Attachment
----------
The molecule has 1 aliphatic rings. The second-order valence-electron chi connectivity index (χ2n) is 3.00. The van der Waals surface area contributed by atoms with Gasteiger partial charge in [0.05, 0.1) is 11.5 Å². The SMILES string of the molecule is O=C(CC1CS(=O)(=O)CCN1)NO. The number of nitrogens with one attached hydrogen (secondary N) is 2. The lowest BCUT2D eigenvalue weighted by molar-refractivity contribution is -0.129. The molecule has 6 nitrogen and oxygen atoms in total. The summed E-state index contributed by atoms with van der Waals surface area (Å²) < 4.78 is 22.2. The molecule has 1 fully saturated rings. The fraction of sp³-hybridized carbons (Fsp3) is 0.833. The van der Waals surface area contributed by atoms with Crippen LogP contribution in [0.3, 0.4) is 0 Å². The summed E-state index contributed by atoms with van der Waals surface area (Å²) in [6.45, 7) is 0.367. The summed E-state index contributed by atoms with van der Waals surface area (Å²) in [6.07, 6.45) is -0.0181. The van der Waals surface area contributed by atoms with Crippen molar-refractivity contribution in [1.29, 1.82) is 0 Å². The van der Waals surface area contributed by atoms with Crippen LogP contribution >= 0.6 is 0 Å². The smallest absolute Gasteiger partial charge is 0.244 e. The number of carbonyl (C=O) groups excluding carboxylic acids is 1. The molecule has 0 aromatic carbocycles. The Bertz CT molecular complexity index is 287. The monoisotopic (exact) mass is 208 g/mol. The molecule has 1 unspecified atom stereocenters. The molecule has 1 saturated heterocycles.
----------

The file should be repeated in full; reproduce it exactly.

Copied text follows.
The molecule has 1 aliphatic rings. The second-order valence-electron chi connectivity index (χ2n) is 3.00. The van der Waals surface area contributed by atoms with Gasteiger partial charge in [0.05, 0.1) is 11.5 Å². The SMILES string of the molecule is O=C(CC1CS(=O)(=O)CCN1)NO. The number of nitrogens with one attached hydrogen (secondary N) is 2. The lowest BCUT2D eigenvalue weighted by molar-refractivity contribution is -0.129. The molecule has 6 nitrogen and oxygen atoms in total. The summed E-state index contributed by atoms with van der Waals surface area (Å²) < 4.78 is 22.2. The molecule has 1 fully saturated rings. The fraction of sp³-hybridized carbons (Fsp3) is 0.833. The van der Waals surface area contributed by atoms with Crippen LogP contribution in [0.3, 0.4) is 0 Å². The summed E-state index contributed by atoms with van der Waals surface area (Å²) in [6.45, 7) is 0.367. The summed E-state index contributed by atoms with van der Waals surface area (Å²) in [6.07, 6.45) is -0.0181. The van der Waals surface area contributed by atoms with Crippen molar-refractivity contribution in [1.29, 1.82) is 0 Å². The van der Waals surface area contributed by atoms with Crippen LogP contribution >= 0.6 is 0 Å². The smallest absolute Gasteiger partial charge is 0.244 e. The number of carbonyl (C=O) groups excluding carboxylic acids is 1. The molecule has 0 aromatic carbocycles. The Bertz CT molecular complexity index is 287. The monoisotopic (exact) mass is 208 g/mol. The molecule has 1 unspecified atom stereocenters. The molecule has 1 saturated heterocycles.